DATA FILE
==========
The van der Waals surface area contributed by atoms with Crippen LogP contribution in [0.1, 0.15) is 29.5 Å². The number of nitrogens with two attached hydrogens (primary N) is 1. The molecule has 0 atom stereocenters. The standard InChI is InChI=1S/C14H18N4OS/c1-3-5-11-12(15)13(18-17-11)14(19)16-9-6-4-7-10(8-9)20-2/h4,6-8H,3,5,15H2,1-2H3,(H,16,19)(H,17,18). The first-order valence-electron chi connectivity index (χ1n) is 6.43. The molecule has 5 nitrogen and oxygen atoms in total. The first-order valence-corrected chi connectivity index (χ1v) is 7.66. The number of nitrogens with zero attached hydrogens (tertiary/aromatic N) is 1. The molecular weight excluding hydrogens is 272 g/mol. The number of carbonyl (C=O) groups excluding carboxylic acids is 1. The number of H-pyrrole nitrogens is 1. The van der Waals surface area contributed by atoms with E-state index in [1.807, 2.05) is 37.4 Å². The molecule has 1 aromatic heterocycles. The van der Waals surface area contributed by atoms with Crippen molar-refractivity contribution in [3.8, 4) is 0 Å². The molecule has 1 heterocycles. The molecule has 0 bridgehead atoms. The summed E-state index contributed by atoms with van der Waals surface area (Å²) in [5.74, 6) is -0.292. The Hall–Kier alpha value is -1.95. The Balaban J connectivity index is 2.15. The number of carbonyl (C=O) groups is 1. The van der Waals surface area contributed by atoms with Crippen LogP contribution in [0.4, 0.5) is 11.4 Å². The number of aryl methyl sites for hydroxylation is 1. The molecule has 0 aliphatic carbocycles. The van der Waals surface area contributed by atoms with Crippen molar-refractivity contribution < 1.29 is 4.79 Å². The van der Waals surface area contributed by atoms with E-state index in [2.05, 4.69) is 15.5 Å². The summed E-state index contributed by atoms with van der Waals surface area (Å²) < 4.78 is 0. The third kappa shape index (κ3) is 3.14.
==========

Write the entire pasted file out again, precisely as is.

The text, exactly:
The van der Waals surface area contributed by atoms with Crippen LogP contribution in [0.1, 0.15) is 29.5 Å². The number of nitrogens with two attached hydrogens (primary N) is 1. The molecule has 0 atom stereocenters. The standard InChI is InChI=1S/C14H18N4OS/c1-3-5-11-12(15)13(18-17-11)14(19)16-9-6-4-7-10(8-9)20-2/h4,6-8H,3,5,15H2,1-2H3,(H,16,19)(H,17,18). The first-order valence-electron chi connectivity index (χ1n) is 6.43. The molecule has 5 nitrogen and oxygen atoms in total. The first-order valence-corrected chi connectivity index (χ1v) is 7.66. The number of nitrogens with zero attached hydrogens (tertiary/aromatic N) is 1. The molecular weight excluding hydrogens is 272 g/mol. The number of carbonyl (C=O) groups excluding carboxylic acids is 1. The number of H-pyrrole nitrogens is 1. The van der Waals surface area contributed by atoms with E-state index in [1.807, 2.05) is 37.4 Å². The molecule has 1 aromatic heterocycles. The van der Waals surface area contributed by atoms with Crippen molar-refractivity contribution in [3.8, 4) is 0 Å². The molecule has 1 heterocycles. The molecule has 0 bridgehead atoms. The summed E-state index contributed by atoms with van der Waals surface area (Å²) in [5.74, 6) is -0.292. The Hall–Kier alpha value is -1.95. The Balaban J connectivity index is 2.15. The number of carbonyl (C=O) groups is 1. The van der Waals surface area contributed by atoms with Crippen LogP contribution in [0.4, 0.5) is 11.4 Å². The number of aryl methyl sites for hydroxylation is 1. The molecule has 0 aliphatic carbocycles. The van der Waals surface area contributed by atoms with Crippen molar-refractivity contribution < 1.29 is 4.79 Å². The van der Waals surface area contributed by atoms with E-state index in [2.05, 4.69) is 15.5 Å². The summed E-state index contributed by atoms with van der Waals surface area (Å²) < 4.78 is 0. The third kappa shape index (κ3) is 3.14.